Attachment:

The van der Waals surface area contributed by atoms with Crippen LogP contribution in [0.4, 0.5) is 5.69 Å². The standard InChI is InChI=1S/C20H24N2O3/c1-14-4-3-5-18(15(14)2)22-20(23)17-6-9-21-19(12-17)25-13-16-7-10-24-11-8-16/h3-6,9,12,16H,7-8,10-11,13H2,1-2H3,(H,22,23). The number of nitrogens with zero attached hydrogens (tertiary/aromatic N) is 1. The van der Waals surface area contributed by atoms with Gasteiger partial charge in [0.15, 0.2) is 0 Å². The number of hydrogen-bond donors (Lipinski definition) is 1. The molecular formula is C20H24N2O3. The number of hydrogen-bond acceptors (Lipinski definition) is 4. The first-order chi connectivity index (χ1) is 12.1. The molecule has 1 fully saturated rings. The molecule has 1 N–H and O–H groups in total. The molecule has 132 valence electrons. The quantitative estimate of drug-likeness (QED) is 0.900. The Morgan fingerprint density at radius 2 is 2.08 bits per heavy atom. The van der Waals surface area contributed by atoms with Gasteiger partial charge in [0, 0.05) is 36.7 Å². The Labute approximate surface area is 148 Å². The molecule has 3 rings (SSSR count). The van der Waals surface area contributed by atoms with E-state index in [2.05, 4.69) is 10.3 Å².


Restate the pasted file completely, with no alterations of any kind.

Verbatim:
The van der Waals surface area contributed by atoms with Crippen LogP contribution in [0.4, 0.5) is 5.69 Å². The standard InChI is InChI=1S/C20H24N2O3/c1-14-4-3-5-18(15(14)2)22-20(23)17-6-9-21-19(12-17)25-13-16-7-10-24-11-8-16/h3-6,9,12,16H,7-8,10-11,13H2,1-2H3,(H,22,23). The number of nitrogens with zero attached hydrogens (tertiary/aromatic N) is 1. The van der Waals surface area contributed by atoms with Gasteiger partial charge in [0.15, 0.2) is 0 Å². The number of hydrogen-bond donors (Lipinski definition) is 1. The molecular formula is C20H24N2O3. The number of hydrogen-bond acceptors (Lipinski definition) is 4. The first-order chi connectivity index (χ1) is 12.1. The molecule has 1 fully saturated rings. The molecule has 1 N–H and O–H groups in total. The molecule has 132 valence electrons. The quantitative estimate of drug-likeness (QED) is 0.900. The Morgan fingerprint density at radius 2 is 2.08 bits per heavy atom. The van der Waals surface area contributed by atoms with Gasteiger partial charge in [0, 0.05) is 36.7 Å². The Labute approximate surface area is 148 Å². The molecule has 3 rings (SSSR count). The van der Waals surface area contributed by atoms with E-state index in [2.05, 4.69) is 10.3 Å².